at Time, Texas l915 or l916.
My mother and 3 sisters and one future sister-in-law are in this picture"
- Shirley McLain
Click on image to enlarge
has very little history. A post office was granted in 1896, but closed
in 1931. The 1914 population was only 40 people served by two stores.
It increased to 75 people by 1925, however by 1939 it was back to
40. When Toledo
Bend Reservoir was constructed in the late 1960s, Time was inundated
and joins the soggy roster of submerged ghost towns.
names of photo above
Click on image to enlarge
I read with
interest your information about Time, Texas. Your quote was recorded
by my father, Carl Arvid Beall, and published in a little school
magazine called CHIQUAPIN, Spring-Summer 1980 edition, published
by Douglass Independent School District. It got in that magazine
by way of my son, Kress McLain, who was in high school at eacher,
Gene Tomlin, asked his students to interview a senior citizen and
if he liked their report he would have it published. Kress' interview
with his grandfather was chosen and Mr. Tomlin gave it to his wife
who was on staff at the Douglass, Texas school, and an advisor for
the CHIQUAPIN magazine. I don't know how long the little magazine
was published, but I have that copy and one other printed in 1977.
Once I saw 2 or 3 in an antique shop in Nacogdoches, marked $5.00.
They are really neat little publications containing interesting
personal history told by ordinary senior citizens. I just wonder
how and where you saw that article. I have a group school picture
of the Time, Texas school taken about 1916, including my mother
and 3 of her sisters - 30 students in all and their teacher. It
is on a post card. It was a thriving community at one time. According
to my mother, Belva Beall, Tom Beall, my grandfather( also her father-in-law),
had a store (where her family did their Christmas shopping one year
spending $10.00), a cotton gin, syrup mill, a grist mill and a big
farm where he raised hogs, cows, and chickens. In his thirties he
was hired by Orange Lumber Co. to float logs from Sabine
County to Orange. Logs floated from Patroon and other creeks
into the Sabine River and were guided to Orange where the raft on
which the men had their tent, was dismantled and sold with the other
logs. The men then walked back the ninety miles and assembled another
raft on which to put their tent which was hauled back from Orange
by a wagon. The logs for the raft were held together by iron spikes
and chains. Good reading. - Shirley Beall McLain, March 22, 2017
was founded by my great grandfather, Thomas Neil Beall. The following
information was passed on by his son, Carl Arvid Beall, who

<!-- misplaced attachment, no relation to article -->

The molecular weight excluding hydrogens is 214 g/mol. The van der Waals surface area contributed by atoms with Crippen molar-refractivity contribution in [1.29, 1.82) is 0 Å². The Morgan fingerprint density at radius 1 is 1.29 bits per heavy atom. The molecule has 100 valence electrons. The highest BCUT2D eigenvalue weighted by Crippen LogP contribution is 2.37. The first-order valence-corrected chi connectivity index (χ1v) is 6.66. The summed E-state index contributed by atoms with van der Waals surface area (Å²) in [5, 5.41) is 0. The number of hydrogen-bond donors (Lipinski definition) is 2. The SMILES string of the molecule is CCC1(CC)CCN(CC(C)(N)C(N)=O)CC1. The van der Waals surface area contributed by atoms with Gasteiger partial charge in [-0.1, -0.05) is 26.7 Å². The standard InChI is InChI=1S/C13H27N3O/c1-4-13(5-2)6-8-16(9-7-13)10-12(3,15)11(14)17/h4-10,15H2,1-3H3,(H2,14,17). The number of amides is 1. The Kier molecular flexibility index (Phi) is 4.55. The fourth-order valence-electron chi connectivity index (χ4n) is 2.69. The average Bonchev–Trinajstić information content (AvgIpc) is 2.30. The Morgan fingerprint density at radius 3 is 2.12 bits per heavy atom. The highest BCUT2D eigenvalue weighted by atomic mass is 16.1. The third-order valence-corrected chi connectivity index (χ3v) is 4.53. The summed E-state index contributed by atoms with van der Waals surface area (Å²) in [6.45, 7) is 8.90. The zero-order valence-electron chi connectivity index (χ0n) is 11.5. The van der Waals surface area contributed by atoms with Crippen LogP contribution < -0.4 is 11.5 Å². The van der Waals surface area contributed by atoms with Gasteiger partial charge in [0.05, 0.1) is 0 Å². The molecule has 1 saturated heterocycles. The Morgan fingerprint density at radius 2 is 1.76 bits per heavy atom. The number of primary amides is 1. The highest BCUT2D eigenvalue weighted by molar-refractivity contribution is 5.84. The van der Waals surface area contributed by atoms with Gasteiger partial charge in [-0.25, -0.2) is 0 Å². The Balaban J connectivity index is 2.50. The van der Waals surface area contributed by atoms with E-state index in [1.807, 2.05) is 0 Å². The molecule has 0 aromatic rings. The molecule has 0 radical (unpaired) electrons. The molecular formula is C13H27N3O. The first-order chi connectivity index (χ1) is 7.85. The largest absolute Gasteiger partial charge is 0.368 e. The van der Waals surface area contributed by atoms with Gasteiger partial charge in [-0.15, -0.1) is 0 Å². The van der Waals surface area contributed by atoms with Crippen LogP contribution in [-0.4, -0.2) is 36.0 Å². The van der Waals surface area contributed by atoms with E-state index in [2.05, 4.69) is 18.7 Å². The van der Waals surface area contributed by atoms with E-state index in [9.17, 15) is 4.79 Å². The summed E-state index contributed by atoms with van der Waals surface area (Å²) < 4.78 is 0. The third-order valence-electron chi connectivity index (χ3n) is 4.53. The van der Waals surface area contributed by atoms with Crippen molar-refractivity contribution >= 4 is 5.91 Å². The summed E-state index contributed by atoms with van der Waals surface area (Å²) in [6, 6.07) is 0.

grew up in Time. It was told by Arvid in the 1970's and printed
in an article, “guiding on Toledo Bend Lake.” There was also a schoolhouse
in Time that both my grandparents attended. I went there in the
1970's myself, and it was just woods, with some earthen mounds.
I hope this is useful.” - Celeste Waller Milam, Texas, June 14,
"My Dad had
a small country store up at Time. It sold general merchandise. Her
also had a cotton gin. We ginned cotton and ground meal for people.
It was over here between Patroon Creek and the Sabine river. At
one time there was a big settlement in there but now they took that
land, and all, and put the river in there, and there ain't nobody
lives over there now...ain't no such place. We had a post office
and all over there. It's been dead, plum dead, ever since they put
in this Toledo Bend dam, but just over half of them had moved out
before then, in the 30's and 40's."
pretty interestin', in old times, back in them days, back up at
old Time, Texas, A pretty big community was there, and everybody
was trying to help each other. Lot of people was clearing up new
land, putting in cultivation, and they'd give what they called a
'log rollin' . And all the community would meet up there, and we
had what we called 'hand sticks'. And they had them logs cut up
and they'd take them hand sticks and one would get one side and
one on the other, and they'd get 7 or 8 men on that log, and tote
it and put it on a heap....where they could burn 'em up. They helped
each other that way. The women would all meet and bring dinner,
and we'd have a big dinner. When we got ready to cover a house,
we done the same thing. And back in those days, most everybody built
Once upon a time
there was a Time
a little place
small as a dime
but the lake was built
and Time declined
what's left behind
is just lost Time.
Escapes, in its purpose to preserve historic, endangered and vanishing
Texas, asks that anyone wishing to share their local history, stories,
landmarks and vintage/historic photos, please contact